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South Yorkshire devolution in doubt as councils clash over next steps

South Yorkshire’s devolution deal took a serious knock today after a statement from the Sheffield City Region (SCR) revealed that two councils, Barnsley and Doncaster MBC, have refused to back the plans.

Though there has not yet been any official confirmation that the authorities have dropped out of the deal, a statement from SCR admitted that councils in the region were at odds over devolution in Yorkshire.

Despite Sajid Javid saying that a South Yorkshire deal, which was agreed in 2015, was the only plan the DCLG would back at this moment in time, a number of Yorkshire councils declared their intention to push for a pan-county deal back in August.

Board meeting papers last week showed that SCR had recommended a public consultation be launched as early as this week to keep the region’s deal on track to coincide with the May 2018 local elections.

“At a meeting of the SCR Combined Authority this morning, the leaders of Barnsley, Doncaster, Rotherham and Sheffield councils could not reach agreement on the recommendation put before the meeting, which was to initiate public consultation on mayoral powers relating to devolution,” a statement from the authority said.

“However, as things stand, a mayoral election is still set to go ahead in May 2018, to elect a mayor for the SCR Combined Authority.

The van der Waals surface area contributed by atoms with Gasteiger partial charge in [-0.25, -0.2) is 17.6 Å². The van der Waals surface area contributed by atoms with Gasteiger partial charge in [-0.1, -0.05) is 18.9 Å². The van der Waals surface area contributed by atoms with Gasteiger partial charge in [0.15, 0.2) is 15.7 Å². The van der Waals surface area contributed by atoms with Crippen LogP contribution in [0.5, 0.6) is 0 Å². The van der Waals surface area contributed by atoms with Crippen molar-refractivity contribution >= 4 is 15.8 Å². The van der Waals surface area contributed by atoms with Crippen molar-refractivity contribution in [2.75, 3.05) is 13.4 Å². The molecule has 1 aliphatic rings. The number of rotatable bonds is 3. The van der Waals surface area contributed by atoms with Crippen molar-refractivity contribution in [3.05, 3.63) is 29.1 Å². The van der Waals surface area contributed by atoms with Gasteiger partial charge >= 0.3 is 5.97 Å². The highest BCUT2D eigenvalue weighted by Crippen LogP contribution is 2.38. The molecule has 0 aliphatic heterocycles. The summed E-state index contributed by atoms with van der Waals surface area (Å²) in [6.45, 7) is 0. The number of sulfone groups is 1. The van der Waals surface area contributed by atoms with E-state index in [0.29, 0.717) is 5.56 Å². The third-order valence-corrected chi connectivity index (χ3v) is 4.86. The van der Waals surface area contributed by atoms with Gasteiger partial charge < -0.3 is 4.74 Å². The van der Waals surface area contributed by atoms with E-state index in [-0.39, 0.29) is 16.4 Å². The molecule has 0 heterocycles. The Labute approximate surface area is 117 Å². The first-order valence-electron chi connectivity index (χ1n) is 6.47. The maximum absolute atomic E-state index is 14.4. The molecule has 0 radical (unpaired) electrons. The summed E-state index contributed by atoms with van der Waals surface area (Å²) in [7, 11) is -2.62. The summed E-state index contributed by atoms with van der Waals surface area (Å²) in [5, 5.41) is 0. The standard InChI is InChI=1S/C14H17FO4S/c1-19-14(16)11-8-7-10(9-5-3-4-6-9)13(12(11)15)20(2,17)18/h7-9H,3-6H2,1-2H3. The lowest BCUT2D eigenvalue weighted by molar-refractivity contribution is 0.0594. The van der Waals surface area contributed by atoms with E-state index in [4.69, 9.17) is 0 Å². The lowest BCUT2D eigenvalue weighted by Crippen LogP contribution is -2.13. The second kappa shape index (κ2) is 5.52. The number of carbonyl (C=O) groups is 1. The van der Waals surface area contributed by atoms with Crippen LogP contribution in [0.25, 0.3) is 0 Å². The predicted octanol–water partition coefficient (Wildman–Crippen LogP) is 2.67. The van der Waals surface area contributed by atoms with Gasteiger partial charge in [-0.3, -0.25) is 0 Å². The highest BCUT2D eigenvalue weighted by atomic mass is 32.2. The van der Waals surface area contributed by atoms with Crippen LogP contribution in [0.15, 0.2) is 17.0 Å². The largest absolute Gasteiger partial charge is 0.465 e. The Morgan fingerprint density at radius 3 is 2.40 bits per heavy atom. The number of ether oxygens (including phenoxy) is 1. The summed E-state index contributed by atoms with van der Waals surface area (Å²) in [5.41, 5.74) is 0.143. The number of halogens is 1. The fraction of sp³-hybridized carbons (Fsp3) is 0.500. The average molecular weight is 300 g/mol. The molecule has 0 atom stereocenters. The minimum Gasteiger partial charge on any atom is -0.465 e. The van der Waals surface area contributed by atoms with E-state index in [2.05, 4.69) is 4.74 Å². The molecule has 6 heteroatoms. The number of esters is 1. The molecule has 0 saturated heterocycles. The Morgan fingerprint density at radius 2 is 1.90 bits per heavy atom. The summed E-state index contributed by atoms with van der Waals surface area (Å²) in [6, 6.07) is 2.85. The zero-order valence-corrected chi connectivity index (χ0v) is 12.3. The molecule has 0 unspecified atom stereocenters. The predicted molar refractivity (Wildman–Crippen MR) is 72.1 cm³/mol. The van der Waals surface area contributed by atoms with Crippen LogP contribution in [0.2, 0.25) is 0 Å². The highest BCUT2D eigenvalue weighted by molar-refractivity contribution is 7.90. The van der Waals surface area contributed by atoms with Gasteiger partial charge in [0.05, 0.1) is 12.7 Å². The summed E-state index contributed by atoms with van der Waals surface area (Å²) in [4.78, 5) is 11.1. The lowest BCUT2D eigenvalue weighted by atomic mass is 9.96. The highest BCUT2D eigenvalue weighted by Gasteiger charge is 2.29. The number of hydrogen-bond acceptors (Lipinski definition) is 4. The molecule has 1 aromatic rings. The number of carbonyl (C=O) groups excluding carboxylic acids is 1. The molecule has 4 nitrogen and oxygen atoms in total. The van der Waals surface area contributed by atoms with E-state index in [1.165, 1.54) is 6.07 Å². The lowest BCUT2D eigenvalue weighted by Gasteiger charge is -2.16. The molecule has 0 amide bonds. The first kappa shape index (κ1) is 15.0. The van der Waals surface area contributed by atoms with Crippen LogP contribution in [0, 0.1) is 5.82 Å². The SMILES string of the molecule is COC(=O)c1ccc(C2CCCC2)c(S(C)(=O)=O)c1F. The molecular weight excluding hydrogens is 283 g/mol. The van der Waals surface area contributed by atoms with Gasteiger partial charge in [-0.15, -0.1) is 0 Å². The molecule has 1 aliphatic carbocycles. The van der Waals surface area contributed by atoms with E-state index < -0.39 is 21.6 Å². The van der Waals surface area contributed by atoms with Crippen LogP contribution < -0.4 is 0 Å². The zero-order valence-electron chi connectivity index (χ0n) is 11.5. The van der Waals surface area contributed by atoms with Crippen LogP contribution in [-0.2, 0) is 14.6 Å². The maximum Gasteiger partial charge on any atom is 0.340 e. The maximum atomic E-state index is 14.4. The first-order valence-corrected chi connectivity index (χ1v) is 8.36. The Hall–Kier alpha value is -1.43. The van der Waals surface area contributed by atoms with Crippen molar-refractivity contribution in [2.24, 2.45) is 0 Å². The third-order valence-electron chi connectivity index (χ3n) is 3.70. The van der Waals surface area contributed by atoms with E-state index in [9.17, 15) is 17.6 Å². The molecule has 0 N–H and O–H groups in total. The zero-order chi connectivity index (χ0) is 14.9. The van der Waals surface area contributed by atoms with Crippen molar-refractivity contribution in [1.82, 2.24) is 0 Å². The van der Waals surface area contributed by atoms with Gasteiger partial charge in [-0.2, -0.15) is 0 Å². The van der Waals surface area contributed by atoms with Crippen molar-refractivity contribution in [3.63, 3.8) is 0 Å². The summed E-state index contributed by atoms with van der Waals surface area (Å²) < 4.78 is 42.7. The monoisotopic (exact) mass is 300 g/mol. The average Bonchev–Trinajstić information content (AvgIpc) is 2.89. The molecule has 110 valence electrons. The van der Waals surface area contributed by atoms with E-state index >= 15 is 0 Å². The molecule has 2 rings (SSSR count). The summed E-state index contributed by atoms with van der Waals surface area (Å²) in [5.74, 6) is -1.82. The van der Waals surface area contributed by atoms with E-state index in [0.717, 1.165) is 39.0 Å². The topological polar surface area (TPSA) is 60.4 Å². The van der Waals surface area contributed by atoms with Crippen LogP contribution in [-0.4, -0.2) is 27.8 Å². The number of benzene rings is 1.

“This mayor will chair the Combined Authority, have equivalent voting rights to existing local authorities at its meetings, and also have some powers relating to bus franchising.”

Barnsley and Doncaster have both previously expressed their intention to be part of the pan-Yorkshire deal, and this may put a spanner in the works of devolution for South Yorkshire moving forward.

The South Yorkshire deal has been met with plenty of issues throughout 2017, as two smaller councils, Chesterfield BC and Bassetlaw DC also announced they would not be involved back in June.

A statement from chair of the West Yorkshire Combined Authority (WYCA) Cllr Susan Hinchcliffe, who is heading up the pan-Yorkshire deal, added that the authority was committed to moving forward on the basis set out by the “coalition of the willing”.

“It’s time for Yorkshire’s voice to be heard as loud as those of London and other regions, and it is too important not to continue those discussions seeking a way forward with all interested parties,” she explained.

“We will continue to work on securing a devolution deal that Yorkshire can be proud of, delivering jobs, homes and prospects that the people of this county deserve and growth that benefits the whole of the country.”

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